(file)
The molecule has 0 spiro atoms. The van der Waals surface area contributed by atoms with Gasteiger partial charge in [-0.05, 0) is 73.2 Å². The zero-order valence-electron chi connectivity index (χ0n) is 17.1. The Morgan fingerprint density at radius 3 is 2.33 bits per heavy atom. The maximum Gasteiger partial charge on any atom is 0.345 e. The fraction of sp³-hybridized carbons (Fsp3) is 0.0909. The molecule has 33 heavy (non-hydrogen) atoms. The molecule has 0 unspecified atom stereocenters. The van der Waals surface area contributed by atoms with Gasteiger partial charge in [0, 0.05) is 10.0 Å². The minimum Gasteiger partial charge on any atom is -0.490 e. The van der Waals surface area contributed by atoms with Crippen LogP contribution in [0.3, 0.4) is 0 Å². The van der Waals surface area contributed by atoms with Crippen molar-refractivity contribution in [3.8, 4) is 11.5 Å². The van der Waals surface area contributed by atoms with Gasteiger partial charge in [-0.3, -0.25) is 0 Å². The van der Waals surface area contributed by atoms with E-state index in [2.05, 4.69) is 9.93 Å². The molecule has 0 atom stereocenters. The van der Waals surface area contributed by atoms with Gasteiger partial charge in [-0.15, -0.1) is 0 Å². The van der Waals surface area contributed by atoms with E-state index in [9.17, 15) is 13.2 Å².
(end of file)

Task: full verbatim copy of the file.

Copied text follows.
The molecule has 0 spiro atoms. The van der Waals surface area contributed by atoms with Gasteiger partial charge in [-0.05, 0) is 73.2 Å². The zero-order valence-electron chi connectivity index (χ0n) is 17.1. The Morgan fingerprint density at radius 3 is 2.33 bits per heavy atom. The maximum Gasteiger partial charge on any atom is 0.345 e. The fraction of sp³-hybridized carbons (Fsp3) is 0.0909. The molecule has 33 heavy (non-hydrogen) atoms. The molecule has 0 unspecified atom stereocenters. The van der Waals surface area contributed by atoms with Gasteiger partial charge in [0, 0.05) is 10.0 Å². The minimum Gasteiger partial charge on any atom is -0.490 e. The van der Waals surface area contributed by atoms with Crippen LogP contribution in [0.3, 0.4) is 0 Å². The van der Waals surface area contributed by atoms with Crippen molar-refractivity contribution in [3.8, 4) is 11.5 Å². The van der Waals surface area contributed by atoms with Gasteiger partial charge in [-0.3, -0.25) is 0 Å². The van der Waals surface area contributed by atoms with E-state index in [2.05, 4.69) is 9.93 Å². The molecule has 0 atom stereocenters. The van der Waals surface area contributed by atoms with Gasteiger partial charge in [-0.15, -0.1) is 0 Å². The van der Waals surface area contributed by atoms with E-state index in [9.17, 15) is 13.2 Å².